I visited the ravine once as an adult … before the new subdivision replaced the woods and the earth movers came crashing through the trees to bury my childhood memories.

Like so many things viewed through our mind’s eye from childhood, I was disappointed when I saw the ravine for what it was … not much more than a rather large, but not particularly imposing ditch about 10 feet deep and 20 feet across at its widest point.  The enormous gaping chasm of my childhood was not the Grand Canyon after all.

This is probably one reason I’ve avoided tracking down Ernie and trying to relive our childhood. 

Cherished memories of our youth almost always fail to measure up when put under the microscope of age and experience.  I was disappointed when I looked down at the ravine years later, realizing suddenly how much of the grand impression it had made had simply been the product of my immature mind. 

I walked back to my car that afternoon somewhat disenchanted in the way my nostalgic visit had turned out.  Only later did I settle on the truth about memories.  The ravine had not changed, but sadly, as an adult my perception of it had. 

Nevertheless, for that one exciting day during that wonderful summer when it was uncovered by two impressionable kids, the ravine had been one of the great wonders of the entire world.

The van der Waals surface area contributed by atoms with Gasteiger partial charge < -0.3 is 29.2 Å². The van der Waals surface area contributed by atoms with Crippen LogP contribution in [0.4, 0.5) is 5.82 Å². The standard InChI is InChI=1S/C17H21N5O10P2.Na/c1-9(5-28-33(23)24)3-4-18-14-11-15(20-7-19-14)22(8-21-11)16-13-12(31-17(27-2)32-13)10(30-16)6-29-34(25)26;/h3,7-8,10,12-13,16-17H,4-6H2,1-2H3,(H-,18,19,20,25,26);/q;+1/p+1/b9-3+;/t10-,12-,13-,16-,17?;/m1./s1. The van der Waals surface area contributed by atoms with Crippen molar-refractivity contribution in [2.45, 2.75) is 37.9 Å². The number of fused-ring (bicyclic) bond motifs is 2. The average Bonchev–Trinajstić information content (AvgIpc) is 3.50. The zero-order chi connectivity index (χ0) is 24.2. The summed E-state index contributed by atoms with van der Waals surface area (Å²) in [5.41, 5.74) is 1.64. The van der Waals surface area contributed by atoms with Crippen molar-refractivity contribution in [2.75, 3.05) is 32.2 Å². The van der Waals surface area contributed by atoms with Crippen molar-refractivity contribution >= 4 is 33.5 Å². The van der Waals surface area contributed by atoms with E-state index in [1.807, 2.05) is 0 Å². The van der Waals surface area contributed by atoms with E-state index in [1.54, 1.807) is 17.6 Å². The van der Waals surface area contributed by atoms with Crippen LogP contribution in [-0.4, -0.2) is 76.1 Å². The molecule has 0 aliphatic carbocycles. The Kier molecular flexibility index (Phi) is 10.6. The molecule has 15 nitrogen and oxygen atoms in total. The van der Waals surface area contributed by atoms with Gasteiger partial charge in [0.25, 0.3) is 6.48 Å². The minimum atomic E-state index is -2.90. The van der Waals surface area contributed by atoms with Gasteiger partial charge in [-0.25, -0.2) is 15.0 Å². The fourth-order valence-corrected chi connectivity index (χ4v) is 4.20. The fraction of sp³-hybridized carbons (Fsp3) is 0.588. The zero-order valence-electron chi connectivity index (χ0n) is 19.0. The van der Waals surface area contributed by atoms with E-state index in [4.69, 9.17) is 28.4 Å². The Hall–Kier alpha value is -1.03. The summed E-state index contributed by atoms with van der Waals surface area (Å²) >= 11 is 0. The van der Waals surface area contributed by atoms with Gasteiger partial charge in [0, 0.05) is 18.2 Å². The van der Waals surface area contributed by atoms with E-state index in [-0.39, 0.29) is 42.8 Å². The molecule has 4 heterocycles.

In my mind and in my memory it will always remain so.

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About Judson

Late bloomer ... aspiring writer and musician.
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5 Responses to The Ravine

  1. territerri says:

    I’ve revisited my childhood home and surrounding neighborhood and also experienced feelings of disappointment between my memories and reality. Everything seemed so much smaller when viewed through my adult eyes. Maybe our memories are best left undisturbed.

    Loved this post, by the way. It would make a great movie…something like “The Sandlot” or “Stand by Me.”

  2. jeffstroud says:

    Yes a powerful story! As I read this I kept asking myself “where are my memories of such adventures?” And this on the heels of writing my blog doing detective work to unblock the artist in me. A tool or exercise from The Artist’s Way.

    Great writing, brilliant story, powerful thoughts!

    Jeff
    I am friend of Kathy’s “lake superior spirit blog.

  3. Judson says:

    Terri / Jeff —

    Thanks so much for your supportive comments.

    Judson

  4. lesliepaints says:

    This is a wonderful story of youth and friendship. You might be surprised if you spent a day with Ernie. Spent a day with an old friend of 34 years ago last summer and I wouldn’t have traded it for the world. This memory reminds me of “Dandelion Wine” by Ray Bradbury.

    • Judson says:

      Thanks for the visit and the encouragement. I’m actually interviewing for a new job right now that might relocaste me to the same area. Fate or what??

      Judson